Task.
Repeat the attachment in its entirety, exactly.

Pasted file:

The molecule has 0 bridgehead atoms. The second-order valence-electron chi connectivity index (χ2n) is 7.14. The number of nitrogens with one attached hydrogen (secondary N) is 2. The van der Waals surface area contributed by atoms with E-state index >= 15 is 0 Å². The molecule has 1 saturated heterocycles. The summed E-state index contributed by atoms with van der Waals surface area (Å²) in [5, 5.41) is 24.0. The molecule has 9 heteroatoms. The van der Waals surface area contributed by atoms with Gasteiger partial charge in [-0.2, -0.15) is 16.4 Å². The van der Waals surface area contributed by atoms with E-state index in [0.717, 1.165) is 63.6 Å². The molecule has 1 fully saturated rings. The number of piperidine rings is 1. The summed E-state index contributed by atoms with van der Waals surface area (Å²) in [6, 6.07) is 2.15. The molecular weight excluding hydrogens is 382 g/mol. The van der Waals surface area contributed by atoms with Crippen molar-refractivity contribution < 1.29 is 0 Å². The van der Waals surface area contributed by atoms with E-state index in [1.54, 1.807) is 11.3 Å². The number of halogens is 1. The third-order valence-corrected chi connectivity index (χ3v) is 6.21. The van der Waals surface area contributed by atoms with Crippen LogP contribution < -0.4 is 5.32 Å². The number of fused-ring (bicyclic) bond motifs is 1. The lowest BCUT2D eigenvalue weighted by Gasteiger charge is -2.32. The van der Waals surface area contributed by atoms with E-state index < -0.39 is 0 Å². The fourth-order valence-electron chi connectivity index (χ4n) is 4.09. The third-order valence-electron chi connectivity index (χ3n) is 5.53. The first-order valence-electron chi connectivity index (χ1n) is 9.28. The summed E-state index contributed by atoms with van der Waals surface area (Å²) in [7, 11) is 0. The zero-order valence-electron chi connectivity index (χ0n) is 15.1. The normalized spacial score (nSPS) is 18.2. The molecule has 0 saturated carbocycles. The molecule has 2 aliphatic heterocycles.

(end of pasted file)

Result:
The molecule has 0 bridgehead atoms. The second-order valence-electron chi connectivity index (χ2n) is 7.14. The number of nitrogens with one attached hydrogen (secondary N) is 2. The van der Waals surface area contributed by atoms with E-state index >= 15 is 0 Å². The molecule has 1 saturated heterocycles. The summed E-state index contributed by atoms with van der Waals surface area (Å²) in [5, 5.41) is 24.0. The molecule has 9 heteroatoms. The van der Waals surface area contributed by atoms with Gasteiger partial charge in [-0.2, -0.15) is 16.4 Å². The van der Waals surface area contributed by atoms with E-state index in [0.717, 1.165) is 63.6 Å². The molecule has 1 fully saturated rings. The number of piperidine rings is 1. The summed E-state index contributed by atoms with van der Waals surface area (Å²) in [6, 6.07) is 2.15. The molecular weight excluding hydrogens is 382 g/mol. The van der Waals surface area contributed by atoms with Crippen molar-refractivity contribution < 1.29 is 0 Å². The van der Waals surface area contributed by atoms with E-state index in [1.54, 1.807) is 11.3 Å². The number of halogens is 1. The third-order valence-corrected chi connectivity index (χ3v) is 6.21. The van der Waals surface area contributed by atoms with Crippen LogP contribution < -0.4 is 5.32 Å². The number of fused-ring (bicyclic) bond motifs is 1. The lowest BCUT2D eigenvalue weighted by Gasteiger charge is -2.32. The van der Waals surface area contributed by atoms with E-state index < -0.39 is 0 Å². The fourth-order valence-electron chi connectivity index (χ4n) is 4.09. The third-order valence-electron chi connectivity index (χ3n) is 5.53. The first-order valence-electron chi connectivity index (χ1n) is 9.28. The summed E-state index contributed by atoms with van der Waals surface area (Å²) in [7, 11) is 0. The zero-order valence-electron chi connectivity index (χ0n) is 15.1. The normalized spacial score (nSPS) is 18.2. The molecule has 0 saturated carbocycles. The molecule has 2 aliphatic heterocycles.